FOEMAN, By Ryan Williams / by Ryan Williams

Back when I was a fresh-faced junior in the Newcastle music scene, I had a job picking up urine-filled schooners to keep my head above water. When I wasn't doing that I played in a band with some other spotty-faced-wet-handshake-Dunlop-Volley-wearing freaks. We played around the normal traps, The Cambridge, The Lass, blah blah blah. We were awful. My hands are still wet and salty from those days.

FOEMAN ROCK

Every now and then we'd find ourselves on the same bill as the very cool, very slick 1929 Indian. They were a proper band. They knew how to write proper songs. Someone had done a music/business course. They played all over the place – and they were very nice.

Today I am meeting Brendy, a 1929 expat, and Andy – together they’re the band Foemen. I didn't get too creepy about the past but I did get to ask a few questions I probably wouldn't have if not for Mirage.

I think you guys have done an online thing before with Mirage?
Brendy:
Yeah, my wife [Ruthie] did one I think. A long time ago – maybe a couple of years ago.

I do remember seeing it. It was a different sort of band back then.
B:
 Yeah – it's gone through a few different forms. I did it solo sometimes and then with Ruthie, and then with the guys; a few different aspects, but I think the band option is probably the most fun. Full of sound.

I saw you guys at Beach Street about this time last year – it is a pretty out-of-left-field sort of thing. Most of the acts on that main outdoor stage were bands, then suddenly there was just this massive desk thing that Ruth was playing. It was pretty cool. Not saying it's not cool now though.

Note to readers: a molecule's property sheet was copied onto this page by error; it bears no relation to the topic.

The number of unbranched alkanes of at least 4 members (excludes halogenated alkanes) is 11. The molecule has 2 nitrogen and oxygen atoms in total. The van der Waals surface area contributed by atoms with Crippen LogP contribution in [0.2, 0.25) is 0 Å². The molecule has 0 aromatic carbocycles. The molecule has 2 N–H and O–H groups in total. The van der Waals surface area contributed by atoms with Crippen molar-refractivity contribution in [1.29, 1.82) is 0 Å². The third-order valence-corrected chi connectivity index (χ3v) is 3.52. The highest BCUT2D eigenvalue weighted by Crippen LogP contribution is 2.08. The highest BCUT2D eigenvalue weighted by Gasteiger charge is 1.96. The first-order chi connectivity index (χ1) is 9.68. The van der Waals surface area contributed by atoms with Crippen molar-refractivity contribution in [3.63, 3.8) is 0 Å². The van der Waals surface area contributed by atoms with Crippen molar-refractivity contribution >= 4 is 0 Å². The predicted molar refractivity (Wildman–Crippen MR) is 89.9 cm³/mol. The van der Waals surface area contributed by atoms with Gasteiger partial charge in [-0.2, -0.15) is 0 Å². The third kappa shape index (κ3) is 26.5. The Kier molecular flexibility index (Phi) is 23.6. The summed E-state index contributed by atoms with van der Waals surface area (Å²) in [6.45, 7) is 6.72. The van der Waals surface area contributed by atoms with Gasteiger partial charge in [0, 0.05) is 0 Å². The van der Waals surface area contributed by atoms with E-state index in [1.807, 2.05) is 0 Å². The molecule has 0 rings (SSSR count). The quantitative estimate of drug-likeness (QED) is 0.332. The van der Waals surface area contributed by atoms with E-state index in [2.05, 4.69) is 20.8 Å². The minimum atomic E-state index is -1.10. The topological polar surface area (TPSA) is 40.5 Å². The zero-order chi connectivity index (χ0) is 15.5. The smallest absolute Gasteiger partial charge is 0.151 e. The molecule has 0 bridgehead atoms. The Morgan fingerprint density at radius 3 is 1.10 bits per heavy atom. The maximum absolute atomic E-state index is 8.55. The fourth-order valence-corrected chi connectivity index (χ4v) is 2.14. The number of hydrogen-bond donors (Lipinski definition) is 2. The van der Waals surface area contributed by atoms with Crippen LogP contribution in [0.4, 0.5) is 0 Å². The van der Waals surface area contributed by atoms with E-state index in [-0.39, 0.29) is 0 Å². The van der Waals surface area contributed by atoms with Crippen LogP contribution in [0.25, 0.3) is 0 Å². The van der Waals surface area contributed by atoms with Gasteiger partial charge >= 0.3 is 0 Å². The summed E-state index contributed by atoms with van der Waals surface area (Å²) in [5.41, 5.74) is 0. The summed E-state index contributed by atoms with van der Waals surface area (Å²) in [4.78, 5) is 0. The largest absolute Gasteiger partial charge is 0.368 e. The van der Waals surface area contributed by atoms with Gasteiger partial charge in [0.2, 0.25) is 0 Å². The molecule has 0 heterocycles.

B:
 No, I know what you mean. Yes, it was different, different dynamics and whatnot. Both forms have been good fun. We just had practice literally just then. Our drummer, Mitch, has just moved to Sydney with his family so he can't come and practise with us. We've been playing around with a drum machine for the live set now – it's already changed again [laughs].

Are there live drums or drum machines in the recordings?
B:
Mixed. Sometimes parts are real-time playing and some are grabs or just a loop of a beat. Others are literally just a drum machine. It's all over the place.

I was trying to describe it to someone the other night. Some songs are pretty dark, but the new single you just put out, 'Love is Estranged', is pretty happy stuff.
Andy:
It's pretty sparkly, yeah!

FOEMAN GETTING IT DONE

Do you think people want that sort of stuff on the dance floor?
B:
Yeah, for sure.

What do you think works better with the band?
B:
 I really don't know. I think playing, for instance, that song live is a lot of fun, isn't it? We always get a buzz out of it. 

A: Especially with this dynamic with the backing tracks now. It's probably my favourite to play – there are pockets of magic in it sometimes.
B: The way it was recorded has a lot of side chain, like synth pads and stuff. We've been running those loops with a tempo so when the drummer is playing or when the keys hit, it's got that same pulse.